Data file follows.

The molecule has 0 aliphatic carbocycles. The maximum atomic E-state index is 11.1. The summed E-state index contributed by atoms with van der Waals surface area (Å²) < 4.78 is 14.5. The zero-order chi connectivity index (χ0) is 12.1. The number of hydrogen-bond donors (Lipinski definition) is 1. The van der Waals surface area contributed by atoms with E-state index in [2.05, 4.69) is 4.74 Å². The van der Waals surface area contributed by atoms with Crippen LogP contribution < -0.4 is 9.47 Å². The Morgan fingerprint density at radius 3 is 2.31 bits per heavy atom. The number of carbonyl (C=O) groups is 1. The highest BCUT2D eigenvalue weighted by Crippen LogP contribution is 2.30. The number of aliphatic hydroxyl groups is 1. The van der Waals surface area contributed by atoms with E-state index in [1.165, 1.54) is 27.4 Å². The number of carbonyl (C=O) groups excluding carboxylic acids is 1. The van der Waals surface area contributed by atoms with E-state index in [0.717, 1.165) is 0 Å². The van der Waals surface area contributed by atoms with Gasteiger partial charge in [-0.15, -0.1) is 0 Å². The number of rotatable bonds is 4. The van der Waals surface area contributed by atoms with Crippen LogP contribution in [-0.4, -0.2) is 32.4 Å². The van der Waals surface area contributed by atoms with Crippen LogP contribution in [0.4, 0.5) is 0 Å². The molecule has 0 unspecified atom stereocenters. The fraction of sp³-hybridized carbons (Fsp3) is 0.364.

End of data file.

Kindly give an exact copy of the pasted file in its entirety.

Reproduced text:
The molecule has 0 aliphatic carbocycles. The maximum atomic E-state index is 11.1. The summed E-state index contributed by atoms with van der Waals surface area (Å²) < 4.78 is 14.5. The zero-order chi connectivity index (χ0) is 12.1. The number of hydrogen-bond donors (Lipinski definition) is 1. The van der Waals surface area contributed by atoms with E-state index in [2.05, 4.69) is 4.74 Å². The van der Waals surface area contributed by atoms with Crippen LogP contribution < -0.4 is 9.47 Å². The Morgan fingerprint density at radius 3 is 2.31 bits per heavy atom. The number of carbonyl (C=O) groups is 1. The highest BCUT2D eigenvalue weighted by Crippen LogP contribution is 2.30. The number of aliphatic hydroxyl groups is 1. The van der Waals surface area contributed by atoms with E-state index in [1.165, 1.54) is 27.4 Å². The number of carbonyl (C=O) groups excluding carboxylic acids is 1. The van der Waals surface area contributed by atoms with E-state index in [0.717, 1.165) is 0 Å². The van der Waals surface area contributed by atoms with Gasteiger partial charge in [-0.15, -0.1) is 0 Å². The number of rotatable bonds is 4. The van der Waals surface area contributed by atoms with Crippen LogP contribution in [-0.4, -0.2) is 32.4 Å². The van der Waals surface area contributed by atoms with Crippen LogP contribution in [0.4, 0.5) is 0 Å². The molecule has 0 unspecified atom stereocenters. The fraction of sp³-hybridized carbons (Fsp3) is 0.364.